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date: 20 May 2019

Abstract and Keywords

Children acquire some derived word forms early, initially as unanalyzed wholes. But from about age 2 onwards, they start to make use of attested derived word-form patterns when they construct new words to convey specific meanings. These spontaneous coinages offer one source of evidence for children’s identification of affixes and their meanings. Two further sources are elicited interpretations of novel words never heard before, and elicited coinages to express novel meanings. All three have been studied extensively for a number of languages. Children’s acquisition of derived word-forms depends on their ability to identify core stems and affixes, on the semantic transparency of the affixes (known meanings), and on productivity (forms well attested in adult speech). Order of acquisition for specific derivational meanings depends largely on adult productivity, and this varies with language typology.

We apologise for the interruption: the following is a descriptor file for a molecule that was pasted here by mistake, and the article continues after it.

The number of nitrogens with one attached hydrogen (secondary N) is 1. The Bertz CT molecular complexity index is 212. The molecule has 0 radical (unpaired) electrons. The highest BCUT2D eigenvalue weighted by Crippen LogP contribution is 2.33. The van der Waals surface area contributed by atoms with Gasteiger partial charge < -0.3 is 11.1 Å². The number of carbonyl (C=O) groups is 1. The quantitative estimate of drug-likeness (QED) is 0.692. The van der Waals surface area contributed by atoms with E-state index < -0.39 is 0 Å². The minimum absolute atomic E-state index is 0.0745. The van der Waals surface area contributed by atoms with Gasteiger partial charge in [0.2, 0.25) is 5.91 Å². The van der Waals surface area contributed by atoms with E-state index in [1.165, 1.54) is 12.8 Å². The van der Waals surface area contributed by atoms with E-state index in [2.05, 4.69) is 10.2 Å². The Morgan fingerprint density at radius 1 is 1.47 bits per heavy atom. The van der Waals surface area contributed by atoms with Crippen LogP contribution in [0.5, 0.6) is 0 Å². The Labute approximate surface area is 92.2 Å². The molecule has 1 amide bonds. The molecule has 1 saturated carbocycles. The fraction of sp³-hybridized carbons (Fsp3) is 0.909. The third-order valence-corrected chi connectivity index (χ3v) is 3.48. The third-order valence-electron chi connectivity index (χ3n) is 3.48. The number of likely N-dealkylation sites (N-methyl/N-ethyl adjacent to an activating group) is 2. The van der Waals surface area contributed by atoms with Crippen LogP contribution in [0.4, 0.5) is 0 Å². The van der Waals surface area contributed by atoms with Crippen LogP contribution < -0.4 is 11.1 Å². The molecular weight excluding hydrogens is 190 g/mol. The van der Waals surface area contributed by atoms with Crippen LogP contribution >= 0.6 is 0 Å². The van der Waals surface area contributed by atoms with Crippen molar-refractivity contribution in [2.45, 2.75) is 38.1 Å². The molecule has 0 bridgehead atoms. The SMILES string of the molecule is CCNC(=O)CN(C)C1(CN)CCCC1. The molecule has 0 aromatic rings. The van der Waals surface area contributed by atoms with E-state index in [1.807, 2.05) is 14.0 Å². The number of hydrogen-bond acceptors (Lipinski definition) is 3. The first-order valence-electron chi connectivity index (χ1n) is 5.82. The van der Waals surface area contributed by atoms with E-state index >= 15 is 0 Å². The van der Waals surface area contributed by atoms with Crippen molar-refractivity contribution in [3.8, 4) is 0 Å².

Keywords: order of acquisition, conversion, suffixes, prefixes, semantic transparency, formal simplicity, productivity (past vs. current), spontaneous and elicited coinage

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